Venner, MSC Film Society chair, said the society’s primary goal in putting together the film festival is to import of films to the local area”Our goal is really to provide something for the Bryan-College Station area,” Venner said. “A lot of the movies being shown may be released in New York and Los Angeles, but they may not get a release in the Bryan-College Station area.”
This year’s lineup is includes 11 features (including four films scheduled for wide release) and 13 short films, and is something in which Venner said he takes great pride.
“We have everything from special advanced screenings to eight other features with the director for nearly all of them in attendance,” Venner said. “Pretty much the earmark for all of them is that you get to see a really good movie and then talk to director afterwards.”
The Texas Film Festival began in 1993 and has grown to become the largest student-run independent film festival in the nation.
“Every year we’ve been programming it, we begin work on the next one as soon as the year’s festival is over. We’ve been working hard on the 11th ever since the end of the 10th festival,” Venner said.
Hallie Gardiner, a senior political science major, has been a member of the Film Society since her sophomore year and has been working with the festival for three years. As the director of the Texas Film Festival, Gardenier carries a lot of responsibility.
“I’m in charge of just about everything (in regards to the film festival),” Gardiner said.
With a squad of assistant festival directors and the entire film society behind her, Gardiner will see the fruit of the Film Society’s labor harvested as the festival begins this week.
“We have better movies then we’ve ever had in the history of the festival,” Gardiner said. “A number of the movies we are showing have already been shown in other festivals – one of the directors is going to Cannes. We (also) have advanced screenings. We have bigger profile movies.”
Gardiner said some of the high-profile movies of the festival will include ‘”Hidalgo,” “Broken Lizard’s Club Dredd” and “The Girl Next Door.” She said all advanced screenings will be free. Gardiner said the film society hopes to have a better strategy of getting the word out on the festival.
“Last year, we only put our Web site up a day before the festival,” Gardiner said.
Venner said one of the struggles that the student-led project has faced in previous years is a lack of proper exposure, which prompted this year’s strong advertising blitz.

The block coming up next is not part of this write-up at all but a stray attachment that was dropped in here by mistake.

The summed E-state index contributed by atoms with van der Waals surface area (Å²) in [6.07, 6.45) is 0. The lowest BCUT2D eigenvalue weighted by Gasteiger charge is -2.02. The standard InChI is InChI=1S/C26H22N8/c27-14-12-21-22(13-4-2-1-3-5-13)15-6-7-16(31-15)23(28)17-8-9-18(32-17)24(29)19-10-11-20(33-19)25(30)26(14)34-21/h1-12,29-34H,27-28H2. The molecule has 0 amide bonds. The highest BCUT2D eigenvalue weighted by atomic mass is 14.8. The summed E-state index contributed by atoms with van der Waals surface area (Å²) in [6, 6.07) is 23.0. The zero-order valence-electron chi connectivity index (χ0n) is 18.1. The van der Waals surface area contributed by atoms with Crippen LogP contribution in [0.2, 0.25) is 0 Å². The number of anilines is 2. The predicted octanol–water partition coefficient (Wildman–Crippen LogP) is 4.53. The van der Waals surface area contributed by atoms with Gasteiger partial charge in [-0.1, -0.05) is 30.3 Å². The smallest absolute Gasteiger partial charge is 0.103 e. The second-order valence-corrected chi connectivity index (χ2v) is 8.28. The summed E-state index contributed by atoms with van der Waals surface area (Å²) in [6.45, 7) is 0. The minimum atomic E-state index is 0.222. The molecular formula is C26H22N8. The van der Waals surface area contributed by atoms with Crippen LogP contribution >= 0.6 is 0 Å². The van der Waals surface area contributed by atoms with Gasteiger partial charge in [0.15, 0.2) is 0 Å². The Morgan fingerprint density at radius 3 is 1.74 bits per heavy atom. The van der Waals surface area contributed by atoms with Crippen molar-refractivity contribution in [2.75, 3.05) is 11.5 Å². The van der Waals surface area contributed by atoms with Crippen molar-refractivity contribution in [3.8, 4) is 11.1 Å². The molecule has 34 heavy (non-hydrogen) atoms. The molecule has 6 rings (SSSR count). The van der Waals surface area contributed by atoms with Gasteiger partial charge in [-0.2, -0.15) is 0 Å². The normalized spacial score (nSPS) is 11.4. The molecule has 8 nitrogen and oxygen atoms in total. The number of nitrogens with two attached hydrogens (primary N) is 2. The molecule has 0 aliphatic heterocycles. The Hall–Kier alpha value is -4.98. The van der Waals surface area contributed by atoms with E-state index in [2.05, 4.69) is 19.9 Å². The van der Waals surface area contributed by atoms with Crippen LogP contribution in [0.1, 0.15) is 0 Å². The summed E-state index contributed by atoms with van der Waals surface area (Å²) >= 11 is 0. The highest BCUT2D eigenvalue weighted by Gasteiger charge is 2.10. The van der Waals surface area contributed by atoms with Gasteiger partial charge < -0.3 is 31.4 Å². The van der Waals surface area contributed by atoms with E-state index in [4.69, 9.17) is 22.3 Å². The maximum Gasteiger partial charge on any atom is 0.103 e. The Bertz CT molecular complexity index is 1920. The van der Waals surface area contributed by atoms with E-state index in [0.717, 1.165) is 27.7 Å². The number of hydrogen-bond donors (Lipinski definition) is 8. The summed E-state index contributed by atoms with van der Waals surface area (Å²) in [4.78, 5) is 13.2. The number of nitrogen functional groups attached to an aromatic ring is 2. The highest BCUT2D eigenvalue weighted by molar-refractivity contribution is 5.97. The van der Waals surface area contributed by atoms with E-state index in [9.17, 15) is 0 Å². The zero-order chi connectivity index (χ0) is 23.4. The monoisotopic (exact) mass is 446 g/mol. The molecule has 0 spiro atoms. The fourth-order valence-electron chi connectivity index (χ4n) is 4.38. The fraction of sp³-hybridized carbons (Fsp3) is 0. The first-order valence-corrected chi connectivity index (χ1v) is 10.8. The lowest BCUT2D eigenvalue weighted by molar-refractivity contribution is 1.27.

“From years past we’ve talked to people that have said, ‘If I’d known about it I would have come,'” Venner said. “We’re marketing everywhere we can. At the Memorial Student Center, we have a banner and we have sandwich boards. Last weekend and this coming weekend when you go to Cinemark you get an extra ticket that’s a film festival coupon for $5 off an all-festival pass.”
Even though he realizes someone of his position raving about the festival’s lineup is bound to sound biased, Venner said he is still excited about this year’s festival.
“I’m a fifth-year senior and I have to say that this festival is the best in years past,” Venner said. “Every year we screen films before we choose which ones to show and I’ll occasionally want to see the film again if I get a chance, but this year I’m marking on the calendar the ones I can’t wait to see. I (already) have questions for the directors.”
Kevin Jordan, a junior journalism major, purchased a festival pass as soon as they were open for public sale.
“Every year I’ve been coming here (Texas A&M), I’ve gone to the festival in varying degrees,” Jordan said. “I’ve bought an all-festival pass every year.”
Having enjoyed his visits to the festival in the past, Jordan looks forward to this year’s festival. Jordan said one of the attractions of the festival is being able to see movies before they are in theaters.
“It’s cool to see the advanced screenings so I can talk about them with friends before they are released,” Jordan said.
Venner said College Station’s small size is not a setback for the film festival.
“No one would think that in College Station, Texas, there would be a film festival,” Venner said. “If you think about it, Telluride and Sundance (film festivals) are all in small cities. Why shouldn’t we have the best film festival at the Texas A&M campus?”
Tickets can be purchased at the MSC Box Office. For more information and a complete schedule of the festival’s events, go to